How can you prevent violations of health and safety in the dental industry?

April 22, 2015
Diana Macri
Diana Macri

Issue 4

In 2013, investigators on a routine inspection of an oral surgery practice in Tulsa, Okla., discovered numerous violations of health and safety laws and major violations of the state dental act.

In 2013, investigators on a routine inspection of an oral surgery practice in Tulsa, Okla., discovered numerous violations of health and safety laws and major violations of the state dental act.

Among the findings in the office of W. Scott Harrington, DMD, was medication with long past due dates (1993!) and equipment that was rusted and not properly sterilized. State health officials immediately initiated screenings of the dentist’s 7,000 patients when it was further discovered the practice included a high volume of patients with infectious diseases such as HIV or hepatitis.

Like many others in the dental industry I was disgusted to learn of such egregious violations of basic protocol. As a practicing dental hygienist, and being intimate with the inner workings of dental offices for more than 20 years, my attention immediately turned to the many assistants and dental hygienists who, through the years, had been complicit in the dereliction of duty. I lament, I sympathize and I ponder: How can we, collectively, prevent such episodes from recurring?

Free on-demand webinar: Understanding medical billing and its relationship with 3D

Philosophers have long studied ethics, usually in the greater context of discovering its role in leading a meaningful, fulfilling life. Modern medicine is still greatly influenced by the work of the Greek philosophers. Aristotle, pupil of Plato, spent decades studying humanity’s greater purpose. He introduced the idea of eudaimonia, what he believed to be the purpose of the human race and what we refer to as “happiness.” Living  a virtuous life, characterized by temperance and courage, will ensure eudaimonia.

The most recognized of all Greek contributions to ethical behavior in medicine is the Hippocratic Oath. Found in the Corpus Hippocraticum, a body of manuscripts that embody a code of principles for the teachers of medicine and their students, the oath dictates the obligations of physicians in caring for their patients and their students. Contemporary versions keep alive the humble vision of a physician as caretaker and heale--a noble profession practiced only by the most virtuous members of society.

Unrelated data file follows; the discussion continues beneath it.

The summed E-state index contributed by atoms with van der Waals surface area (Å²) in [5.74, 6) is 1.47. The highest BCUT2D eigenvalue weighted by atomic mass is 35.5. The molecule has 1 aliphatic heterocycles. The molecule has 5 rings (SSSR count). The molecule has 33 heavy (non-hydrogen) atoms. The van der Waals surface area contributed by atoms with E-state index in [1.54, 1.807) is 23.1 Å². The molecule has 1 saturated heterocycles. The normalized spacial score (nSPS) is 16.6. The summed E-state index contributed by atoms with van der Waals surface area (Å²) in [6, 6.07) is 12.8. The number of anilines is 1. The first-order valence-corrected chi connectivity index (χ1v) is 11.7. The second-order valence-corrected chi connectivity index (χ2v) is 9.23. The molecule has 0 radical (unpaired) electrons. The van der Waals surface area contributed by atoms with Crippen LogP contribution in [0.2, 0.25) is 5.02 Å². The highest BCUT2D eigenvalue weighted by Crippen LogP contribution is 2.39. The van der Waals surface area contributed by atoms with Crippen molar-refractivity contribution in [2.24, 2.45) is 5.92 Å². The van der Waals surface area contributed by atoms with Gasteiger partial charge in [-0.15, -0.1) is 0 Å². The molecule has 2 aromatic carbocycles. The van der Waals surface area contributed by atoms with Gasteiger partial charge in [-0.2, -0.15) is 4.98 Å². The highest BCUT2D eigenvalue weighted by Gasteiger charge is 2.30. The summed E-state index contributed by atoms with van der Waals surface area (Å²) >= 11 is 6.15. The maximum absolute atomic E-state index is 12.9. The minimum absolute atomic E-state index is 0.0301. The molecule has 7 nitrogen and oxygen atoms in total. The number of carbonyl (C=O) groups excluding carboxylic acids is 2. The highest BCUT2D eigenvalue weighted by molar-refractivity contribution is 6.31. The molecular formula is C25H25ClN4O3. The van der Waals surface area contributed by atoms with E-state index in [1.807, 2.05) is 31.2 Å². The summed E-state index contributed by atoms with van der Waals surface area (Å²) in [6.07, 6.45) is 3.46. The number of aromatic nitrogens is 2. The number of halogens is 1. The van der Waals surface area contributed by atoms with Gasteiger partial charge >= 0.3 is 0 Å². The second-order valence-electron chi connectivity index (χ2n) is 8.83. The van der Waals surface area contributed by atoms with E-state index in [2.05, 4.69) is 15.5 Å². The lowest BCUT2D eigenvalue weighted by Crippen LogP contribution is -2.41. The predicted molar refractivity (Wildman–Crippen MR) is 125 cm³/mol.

In health care and elsewhere, ethical behavior is the result of perceiving an action as either right or wrong. According to famed psychologist Lawrence Kohlberg, the foundations of moral (ethical) behavior are forged in childhood and adolescence, reinforced by the practices of our parents and those around us. In adulthood, people behave morally mostly out of an understanding of the need to keep order in society. Few reach the highest levels of moral reasoning where ethical decisions are based on respect for oneself and for the rights of others.

Weird news: Electric toothbrushes gaining popularity ... with thieves

Continue reading on Page 2 ...

Dental hygiene programs have long recognized the need to incorporate at least some ethical education into their curricula. However, most scholars agree it is not enough to keep up with the pace of a world that is changing so quickly.